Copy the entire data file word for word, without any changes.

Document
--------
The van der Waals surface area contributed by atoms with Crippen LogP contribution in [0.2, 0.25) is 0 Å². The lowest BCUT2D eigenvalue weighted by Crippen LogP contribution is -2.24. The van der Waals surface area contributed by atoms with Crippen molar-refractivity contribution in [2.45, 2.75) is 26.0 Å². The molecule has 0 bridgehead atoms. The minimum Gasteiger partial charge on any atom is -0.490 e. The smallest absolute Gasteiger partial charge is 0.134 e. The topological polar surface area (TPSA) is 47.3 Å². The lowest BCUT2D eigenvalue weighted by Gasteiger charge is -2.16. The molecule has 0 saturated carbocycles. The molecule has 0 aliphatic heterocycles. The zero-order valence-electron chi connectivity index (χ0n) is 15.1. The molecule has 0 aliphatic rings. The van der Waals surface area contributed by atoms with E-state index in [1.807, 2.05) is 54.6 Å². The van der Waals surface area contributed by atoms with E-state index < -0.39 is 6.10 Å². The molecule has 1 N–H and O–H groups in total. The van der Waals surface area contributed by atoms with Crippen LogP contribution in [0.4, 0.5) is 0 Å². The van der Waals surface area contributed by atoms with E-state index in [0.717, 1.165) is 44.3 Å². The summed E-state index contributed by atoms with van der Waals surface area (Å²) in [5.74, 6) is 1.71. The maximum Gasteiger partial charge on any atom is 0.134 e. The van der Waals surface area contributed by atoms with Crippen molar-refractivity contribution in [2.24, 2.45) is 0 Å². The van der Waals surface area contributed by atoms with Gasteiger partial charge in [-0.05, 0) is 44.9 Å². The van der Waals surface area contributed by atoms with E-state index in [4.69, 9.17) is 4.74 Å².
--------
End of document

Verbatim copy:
The van der Waals surface area contributed by atoms with Crippen LogP contribution in [0.2, 0.25) is 0 Å². The lowest BCUT2D eigenvalue weighted by Crippen LogP contribution is -2.24. The van der Waals surface area contributed by atoms with Crippen molar-refractivity contribution in [2.45, 2.75) is 26.0 Å². The molecule has 0 bridgehead atoms. The minimum Gasteiger partial charge on any atom is -0.490 e. The smallest absolute Gasteiger partial charge is 0.134 e. The topological polar surface area (TPSA) is 47.3 Å². The lowest BCUT2D eigenvalue weighted by Gasteiger charge is -2.16. The molecule has 0 saturated carbocycles. The molecule has 0 aliphatic heterocycles. The zero-order valence-electron chi connectivity index (χ0n) is 15.1. The molecule has 0 aliphatic rings. The van der Waals surface area contributed by atoms with E-state index in [1.807, 2.05) is 54.6 Å². The van der Waals surface area contributed by atoms with E-state index < -0.39 is 6.10 Å². The molecule has 1 N–H and O–H groups in total. The van der Waals surface area contributed by atoms with Crippen LogP contribution in [0.4, 0.5) is 0 Å². The van der Waals surface area contributed by atoms with E-state index in [0.717, 1.165) is 44.3 Å². The summed E-state index contributed by atoms with van der Waals surface area (Å²) in [5.74, 6) is 1.71. The maximum Gasteiger partial charge on any atom is 0.134 e. The van der Waals surface area contributed by atoms with Crippen molar-refractivity contribution in [2.24, 2.45) is 0 Å². The van der Waals surface area contributed by atoms with Gasteiger partial charge in [-0.05, 0) is 44.9 Å². The van der Waals surface area contributed by atoms with E-state index in [4.69, 9.17) is 4.74 Å².